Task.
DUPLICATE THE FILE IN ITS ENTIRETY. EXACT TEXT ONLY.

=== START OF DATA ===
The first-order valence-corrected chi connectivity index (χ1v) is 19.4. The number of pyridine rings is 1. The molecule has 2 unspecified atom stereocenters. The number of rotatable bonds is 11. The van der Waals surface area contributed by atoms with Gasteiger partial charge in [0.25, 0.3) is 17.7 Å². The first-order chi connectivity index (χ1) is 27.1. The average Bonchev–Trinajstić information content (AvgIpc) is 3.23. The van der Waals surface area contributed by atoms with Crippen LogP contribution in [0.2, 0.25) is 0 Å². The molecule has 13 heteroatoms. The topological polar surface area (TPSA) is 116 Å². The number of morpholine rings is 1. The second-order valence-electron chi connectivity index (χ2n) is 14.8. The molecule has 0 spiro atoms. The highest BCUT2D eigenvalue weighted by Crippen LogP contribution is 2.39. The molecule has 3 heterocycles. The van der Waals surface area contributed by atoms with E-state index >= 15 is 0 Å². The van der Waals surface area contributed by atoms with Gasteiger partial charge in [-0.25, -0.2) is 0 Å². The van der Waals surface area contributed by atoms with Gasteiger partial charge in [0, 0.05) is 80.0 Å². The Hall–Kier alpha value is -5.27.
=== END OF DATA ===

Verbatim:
The first-order valence-corrected chi connectivity index (χ1v) is 19.4. The number of pyridine rings is 1. The molecule has 2 unspecified atom stereocenters. The number of rotatable bonds is 11. The van der Waals surface area contributed by atoms with Gasteiger partial charge in [0.25, 0.3) is 17.7 Å². The first-order chi connectivity index (χ1) is 27.1. The average Bonchev–Trinajstić information content (AvgIpc) is 3.23. The van der Waals surface area contributed by atoms with Crippen LogP contribution in [0.2, 0.25) is 0 Å². The molecule has 13 heteroatoms. The topological polar surface area (TPSA) is 116 Å². The number of morpholine rings is 1. The second-order valence-electron chi connectivity index (χ2n) is 14.8. The molecule has 0 spiro atoms. The highest BCUT2D eigenvalue weighted by Crippen LogP contribution is 2.39. The molecule has 3 heterocycles. The van der Waals surface area contributed by atoms with E-state index >= 15 is 0 Å². The van der Waals surface area contributed by atoms with Gasteiger partial charge in [-0.25, -0.2) is 0 Å². The van der Waals surface area contributed by atoms with Gasteiger partial charge in [0, 0.05) is 80.0 Å². The Hall–Kier alpha value is -5.27.